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I visited Guanlin steelworks in Luoyang on 16 July. Getting there is easy from the new Luoyang Longmen HSR station on the Zhengzhou-Xi'an line and I travelled there and back in the day comfortably from Zhengzhou. The steelworks are visible to the north of the high-speed line approaching from Zhengzhou and from the station either take a taxi to Guanlin Temple (Guanlin Miao), fare approx RMB10, or walk north to Guanlin Avenue, turn right and walk due east for about 2 miles to the temple. Once at the temple, walk to the eastern boundary, then go due north to the northern boundary. Ignoring the semi-derelict machine works across the road, turn right and walk due east for about 15 minutes, keeping the machine works on the left, until the road narrows and bends to the left slightly. A set of level crossings is there and the loco-stabling point is on the other side.
I found SYs 1339 and 1316 in steam. Under cover behind a locked gate were nos 2014, and with its cab removed, 0866. From talking to a friendly fitter in my basic Chinese, it would appear that just 2 locos in steam is now the norm and traffic is erratic. Basically, he said, the locos are steamed daily then wait on the stabling point for instructions by phone from within the steelworks. After a wait of about an hour, 1339 came to life to shunt a rake of wagons from an adjacent loading point back across the level crosing into the machine works area, returning a short while later with another rake. After shunting this further, it then moved off into the steelworks to work there. I had a train to catch so didn't try to follow. The steelworks also appears to have a fleet of diesel shunters - I saw one of these hauling a rake of slag wagons across the level crossing whilst there. Given recent comments about the lack of action at Guanlin I was pleasantly surprised. It's certainly not the most active site but as someone who spent several hours on occasions last year at Zoucheng waiting for movement from QJs, and can recall hours at NCB collieries and power stations in the UK in the mid-1970s waiting for the briefest of movements from industrial saddle tanks, it compared very favourably with both those experiences.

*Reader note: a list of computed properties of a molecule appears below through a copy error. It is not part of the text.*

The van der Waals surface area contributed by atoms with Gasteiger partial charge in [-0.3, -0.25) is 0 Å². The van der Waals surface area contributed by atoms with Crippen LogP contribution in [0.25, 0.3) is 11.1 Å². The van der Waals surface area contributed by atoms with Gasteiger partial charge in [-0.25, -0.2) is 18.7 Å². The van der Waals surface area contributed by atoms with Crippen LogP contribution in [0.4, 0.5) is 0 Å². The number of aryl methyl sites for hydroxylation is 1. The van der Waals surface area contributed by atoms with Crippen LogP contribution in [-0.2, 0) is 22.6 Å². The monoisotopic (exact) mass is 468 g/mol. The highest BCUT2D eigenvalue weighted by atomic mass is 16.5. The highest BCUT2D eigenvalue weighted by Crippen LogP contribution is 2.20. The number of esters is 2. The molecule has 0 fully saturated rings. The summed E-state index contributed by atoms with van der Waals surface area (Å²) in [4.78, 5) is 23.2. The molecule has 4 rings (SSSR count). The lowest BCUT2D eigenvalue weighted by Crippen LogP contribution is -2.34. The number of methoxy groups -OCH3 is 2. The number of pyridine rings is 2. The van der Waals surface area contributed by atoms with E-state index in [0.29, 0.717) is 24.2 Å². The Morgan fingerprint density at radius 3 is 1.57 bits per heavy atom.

I got a fleeting glimpse of the Xingyang brickworks loading point from the train in each direction. While there were clearly no operations (not surprising given the weather) earthmoving equipment was in situ, suggesting the latest stop may again be temporary.
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© 2011 Michael Reilly